Mexican Economy Up, Border Arrests Down

ByJulie Watson

L A R E D O, Texas, Feb. 6, 2001 -- Arrests of illegal immigrants have droppedall along the Mexico-U.S. border in what experts say could be asign that Mexicans are staying home to enjoy a growing economy andrising hopes under the first opposition president in seven decades.

From October through January, detentions were down 22 percentover the same period a year ago. The decrease marked the largestpercentage drop since the U.S. Border Patrol started beefing up itspresence in 1993 to stop a growing tide of illegal immigrationacross the 2,100-mile border.

Even in January, when the numbers traditionally go up asundocumented workers return to their U.S. jobs after visiting theirhomeland for the holidays, agents caught 33 percent fewer peoplethan during the same period last year.

U.S. officials gave several possible reasons for the decrease,including increased patrols in some areas, better technology suchas ground sensors and infrared cameras, an advertising campaignabout the perils of crossing illegally and an unusually coldwinter.

But they also say some of the credit may go to the Mexicaneconomy — which is stronger than it has been in seven years — andto President Vicente Fox, who on July 2 ended the InstitutionalRevolutionary Party's 71-year grip on power.

Fox's election created a wave of hope among many Mexicans,especially the young who overwhelmingly voted for him and who makeup a large chunk of potential migrants. He took office Dec. 1.

"We've been hearing anecdotally that with the election of Fox,there seems to be a renewed hope in Mexico. Some people may bestaying in Mexico to see what happens," said Nicole Chulick,spokeswoman for the U.S. Immigration and Naturalization Service inWashington.

"By midyear, we should have a better handle on whether to callit a trend or an anomaly."

Hope for No More Walls

Fox's administration says if it turns out to be a trend, itcould be just what the president needs to back up his controversialproposal to work toward evening out the economies of the UnitedStates and Mexico and eventually open up the border to people aswell as goods.

"In the long run, if the economies are equalized, we will notneed walls to detain the flow," said Hernando Duran, an officialon a Fox-created border commission. "Maybe we're starting to seewhat could happen 10 to 15 years from now — that people will stayput and won't want to go to the United States."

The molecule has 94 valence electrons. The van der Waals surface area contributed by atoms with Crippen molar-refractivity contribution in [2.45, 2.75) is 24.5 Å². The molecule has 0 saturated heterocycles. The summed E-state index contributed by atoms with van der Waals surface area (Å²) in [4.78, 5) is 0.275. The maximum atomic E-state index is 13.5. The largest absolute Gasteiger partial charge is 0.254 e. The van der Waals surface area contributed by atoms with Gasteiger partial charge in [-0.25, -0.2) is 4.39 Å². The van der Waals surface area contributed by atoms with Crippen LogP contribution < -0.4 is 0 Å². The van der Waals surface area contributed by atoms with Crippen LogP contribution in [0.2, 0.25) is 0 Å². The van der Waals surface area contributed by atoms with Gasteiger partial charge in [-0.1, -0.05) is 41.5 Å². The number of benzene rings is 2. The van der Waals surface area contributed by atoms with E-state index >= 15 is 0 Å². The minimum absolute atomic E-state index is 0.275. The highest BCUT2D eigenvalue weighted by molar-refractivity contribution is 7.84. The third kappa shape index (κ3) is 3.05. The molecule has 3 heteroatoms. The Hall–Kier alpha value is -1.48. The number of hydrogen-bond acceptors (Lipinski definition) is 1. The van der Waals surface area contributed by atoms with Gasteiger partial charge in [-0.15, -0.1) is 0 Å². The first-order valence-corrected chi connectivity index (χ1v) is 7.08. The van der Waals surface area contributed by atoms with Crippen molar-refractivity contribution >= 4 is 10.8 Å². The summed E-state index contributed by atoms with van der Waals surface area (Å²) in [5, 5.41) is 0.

Juan Hernandez, Fox's coordinator for migrant affairs, saidFox's recent trips to the border to greet returning migrants andhis campaign to crack down on corrupt officials at the border haveencouraged many.

"I get letters and phone calls from Mexicans abroad saying,'I'd like to come home, if there is going to be a new Mexico."'

But, he acknowledged, many won't move back until they see anincrease in the minimum wage, currently less than $4 a day.

The decrease in apprehensions came after a decade of growth inimmigrant arrests along the border. From 1992 to 2000, the annualnumber of illegal immigrants arrested by the U.S. Border Patrolrose from 1.1 million to 1.6 million.

The biggest decrease along the border was around Douglas, Ariz.,where the number of people apprehended dropped 39 percent over thesame period last year. But part of that may be due to more than 200new border patrol agents who arrived, causing migrants to avoid thearea, and to reports of violence by vigilante groups that may havescared migrants away.

Ducks, Not Immigrants, on Rio Grande

But even in the Laredo, Texas, sector — where there was nosignificant change in enforcement — apprehensions dipped from30,422 to 19,306, a 35.6 percent drop.

On Monday afternoon, waterfowl filled the Rio Grande outsideLaredo as agents looked for illegal immigrants swimming across theriver, which marks the border. They spotted none.

Most of the movement was not on the ground, but above the river,where truck traffic flowed across a bridge opened to handleincreasing commerce brought on by the North American Free TradeAgreement.

Despite the quiet day, Supervisory Agent Preston Schleinkoferbrushed off reports of a slowdown.

"Out in the field, we don't get into statistics, we just chase'em," said the clean-shaven agent, 43, wearing a brown ranger'shat. "Talking about whether it's up or down is a moot point. Wejust do our job."

But if the figures do reflect that fewer are attempting tocross, agents say they must be doing something right.

"We're not calling it a complete success," said David Aguilar,chief of the Tucson, Ariz., sector, which includes Douglas. "We'recalling it a work in process."

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